Thursday, 19 September 2013
Alex Bell, faith and nationalism
Watching Alex Bell (slightly) sticking the boot into the Independence campaign on Newsnight Scotland yesterday got me thinking again on the difficulties nationalism faces in a post-Christian world.
Bell's analysis as I understand it is roughly that the pro-Independence campaign should be making far more of a radical vision for Scotland as an alternative to the failed state of the UK: he talked at one point of the UK being a clapped out motor, no longer fit for purpose, which was being forced to do one more lap.
Putting aside the question of the truth of that analysis, the real problem is of course the alternative. It's fine to argue that the modern UK -along with other European states- is confronting serious problems which it simply isn't facing up to, rather more difficult to explain convincingly how an independent Scotland would do better.
In a previous post, I argued that the inability to talk of the value of sacrifice was harming the pro-Independence campaign. Bell's attack suggests that another problematic absence in a post-Christian culture is the lack of faith and hope as virtues. Much of the current pro (and anti-) Independence campaigning is portrayed as presentation of facts: that if independence occurs, this or that, good or bad will happen. But really, this is all horribly unconvincing. It's quite clear that: a) Scotland could function as an independent country; b) it's not at all clear how well it would function. For nationalists, there oughtn't to be anything particularly odd in accepting such a claim as b): in fifty years time, we have absolutely no idea who will be running this country. It is absolutely certain (simply by the luck of the draw) that at some time in the future, Scotland will be ruled by a bunch of idiots and the rest of the UK will have a set of extremely competent leaders. (And, at other times, the other way round.) Perhaps things will work out. Perhaps they won't.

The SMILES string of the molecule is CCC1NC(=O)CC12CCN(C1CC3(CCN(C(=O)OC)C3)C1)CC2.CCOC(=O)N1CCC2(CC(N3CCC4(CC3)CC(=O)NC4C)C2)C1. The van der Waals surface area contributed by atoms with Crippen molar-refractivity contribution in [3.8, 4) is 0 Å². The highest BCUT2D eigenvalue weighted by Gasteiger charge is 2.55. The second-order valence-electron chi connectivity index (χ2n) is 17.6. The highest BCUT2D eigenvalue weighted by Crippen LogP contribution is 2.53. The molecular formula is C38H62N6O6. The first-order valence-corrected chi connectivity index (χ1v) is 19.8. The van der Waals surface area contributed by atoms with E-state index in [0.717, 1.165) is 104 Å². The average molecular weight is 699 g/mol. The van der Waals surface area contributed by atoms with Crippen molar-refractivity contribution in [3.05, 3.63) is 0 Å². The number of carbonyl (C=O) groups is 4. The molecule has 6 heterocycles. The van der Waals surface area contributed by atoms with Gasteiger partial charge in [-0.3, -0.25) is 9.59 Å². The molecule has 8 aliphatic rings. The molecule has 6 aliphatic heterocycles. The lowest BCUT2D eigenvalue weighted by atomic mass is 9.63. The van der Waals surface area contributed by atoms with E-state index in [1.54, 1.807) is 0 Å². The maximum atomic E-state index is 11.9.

We simply don't know what will happen to an independent Scotland or a continuing UK. It's quite right to talk about the possibilities and the probabilities, but I suspect we're fast approaching the stage in the debate where the main lines are already well known. Bell appears to be offering more of the same, albeit on a slightly more dramatic scale. And as the questions get bigger, the answers don't become any easier or more obvious: how, for example, should an independent Scotland deal with an aging population and increased competition from economies such as China? (How should China deal with those issues?) No doubt lots of suggestions, but any that are obviously right and which Scotland is clearly going to be able to put into effect?
Again, we have a politics of utilitarianism: rationally assess the outcomes and chose the best among them. But that''s precisely what it's incredibly difficult to do.
I quoted the Declaration of Arbroath last time. This time I'll turn to the Proclamation of the Easter Rising:
In the name of God and of the dead generations from which she receives her old tradition of nationhood, Ireland, through us, summons her children to her flag and strikes for her freedom.
Nothing there about structural changes or possible economic benefits. Instead, there is faith -going beyond the evidence and calculation- and a hope in what can genuinely be obtained: not utilitarian goods, but freedom from another country.
This post is diagnostic rather than offering a cure. Modern Scottish Nationalism has moved away from the blood and soil versions of the past. Modern secular society has abandoned God and, at the least, easy rhetorical access to values such as sacrifice and the theological virtues of faith and hope. In some ways, that's a good thing here: where nationalism has been too free with such terms, blood usually ended up being spilled. But in the absence of a virtue which allows you to take a leap into the unknown, coupled with a focus exclusively on those physical goods which cannot be guaranteed rather than those spiritual and cultural goods which can, arguments for radical and inherently risky change become much more difficult to articulate.